The interesting thing about this circuit is that, at least in theory, it is more efficient than driving an LED through a resistor. A resistor converts excess voltage into heat, but by using an inductor you can store energy at one voltage then release it at a different voltage with (in theory) no loss.

Of course this is just a proof of concept, not so carefully engineered, and almost surely far more complicated than necessary, but I thought it would be interesting to share, if only for educational purposes.

share|improve this answer
You don't need the transistor circuitry when it's a normal LED. –  Camil Staps Jan 19 '13 at 16:10
@CamilStaps He is actually showing how to make a higher efficiency buck for controlling and has a dimmer control. It seems applicable, but not for the user who asked, maybe for many others. –  Kortuk Jan 19 '13 at 16:34
I know, and it's a good solution. But you can also use the 555 without the transistor, by connecting the LED directly to OUT. Does this, with transistor circuitry on pin 3, use fewer current than when connecting the LED directly to pin 3 of the IC? –  Camil Staps Jan 19 '13 at 16:46
@CamilStaps: the transistor is necessary in this application because the 555 output will both sink and source current. If the 555 were connected directly to L1 and D1, then its output would be fighting to drive the inductive load. You could get rid of L1 and instead put a resistor in series with D1, then drive it directly with the 555, but that wasn't the point of this circuit. Or, if the 555 had an open collector output, it could be made to work without an external transistor. –  Phil Frost Jan 19 '13 at 18:20
@CamilStaps you are right, and it is easier, but that's not the point. A resistor works by converting excess power to heat. An inductor stores it, then releases it into the LED. In theory, this circuit is more efficient. I haven't measured the efficiency of this circuit, so I don't know if it actually is, but the concept is sound, and with proper design, efficiencies can be in excess of 90%. –  Phil Frost Jan 19 '13 at 20:36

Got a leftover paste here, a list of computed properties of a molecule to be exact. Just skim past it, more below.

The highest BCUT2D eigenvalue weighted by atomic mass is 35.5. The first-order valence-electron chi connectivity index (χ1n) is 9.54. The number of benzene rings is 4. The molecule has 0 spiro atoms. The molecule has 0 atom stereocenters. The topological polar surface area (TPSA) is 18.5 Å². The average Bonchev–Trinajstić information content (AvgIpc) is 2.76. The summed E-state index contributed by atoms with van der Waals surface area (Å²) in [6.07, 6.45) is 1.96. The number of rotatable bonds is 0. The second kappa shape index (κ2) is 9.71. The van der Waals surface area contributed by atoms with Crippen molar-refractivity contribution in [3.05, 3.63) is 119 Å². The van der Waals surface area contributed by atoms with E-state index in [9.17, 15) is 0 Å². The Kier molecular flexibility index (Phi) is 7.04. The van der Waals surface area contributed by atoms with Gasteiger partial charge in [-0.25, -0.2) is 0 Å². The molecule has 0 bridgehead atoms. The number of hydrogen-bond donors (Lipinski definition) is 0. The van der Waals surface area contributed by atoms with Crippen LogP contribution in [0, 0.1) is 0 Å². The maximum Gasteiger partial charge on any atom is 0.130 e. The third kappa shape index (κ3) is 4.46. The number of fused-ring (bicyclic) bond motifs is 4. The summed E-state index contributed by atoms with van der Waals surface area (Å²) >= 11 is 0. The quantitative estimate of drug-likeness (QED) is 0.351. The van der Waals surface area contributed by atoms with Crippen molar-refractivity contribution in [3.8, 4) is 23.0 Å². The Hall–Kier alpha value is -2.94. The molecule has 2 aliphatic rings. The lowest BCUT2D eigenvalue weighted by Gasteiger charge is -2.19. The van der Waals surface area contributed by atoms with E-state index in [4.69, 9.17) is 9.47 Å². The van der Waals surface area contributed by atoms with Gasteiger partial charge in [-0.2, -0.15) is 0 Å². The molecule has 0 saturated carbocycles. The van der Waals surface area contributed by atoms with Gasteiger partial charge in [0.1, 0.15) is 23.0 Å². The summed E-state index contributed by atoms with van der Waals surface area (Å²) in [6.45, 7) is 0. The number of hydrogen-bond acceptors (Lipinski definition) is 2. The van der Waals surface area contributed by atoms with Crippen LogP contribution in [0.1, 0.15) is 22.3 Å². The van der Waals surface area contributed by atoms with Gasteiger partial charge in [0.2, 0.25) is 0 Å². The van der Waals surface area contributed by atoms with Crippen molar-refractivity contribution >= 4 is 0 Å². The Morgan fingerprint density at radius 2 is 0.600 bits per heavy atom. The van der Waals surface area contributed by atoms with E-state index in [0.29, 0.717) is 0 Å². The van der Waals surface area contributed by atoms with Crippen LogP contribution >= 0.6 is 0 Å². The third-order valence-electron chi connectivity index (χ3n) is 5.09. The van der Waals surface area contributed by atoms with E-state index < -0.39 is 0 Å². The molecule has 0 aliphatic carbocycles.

show 2 more comments

Yes, you can. David isn't wrong that if you just had one variable resistance in series with the resistor, adjusting it wouldn't seem very linear in relation to perceived brightness. But if you introduce some resistors in parallel, the picture changes:


I tested these values with a red LED and it works pretty great. You could do all the math, but really it's just easiest to stick it on a breadboard and play with the values until you get the response you want. This works because as the current through the parallel combination of R2 and D1 increase, the dynamic resistance (that is, the resistance you would figure based on ohm's law at the voltage and current observed an one point) of D1 decreases, and it steals more current away from R2. Think of them like parallel resistors. The relationship isn't exactly logarithmic, but it's close enough no one can tell with unaided eyes.

You can also do pretty well just connecting the diode between the wiper of R1 and ground, and putting R1 across the power rails. Effectively, half of R1 becomes R2. The problem here is that at the low range of the pot's travel, the voltage at the wiper isn't high enough to turn the LED on at all.

I didn't worry about R1 going all the way to zero because most pots don't do that. Test your pot and add another \$180\Omega\$ or so in series with R1 if it's a problem.

share|improve this answer
add comment

Your Answer


By posting your answer, you agree to the privacy policy and terms of service.

Not the answer you're looking for? Browse other questions tagged or ask your own question.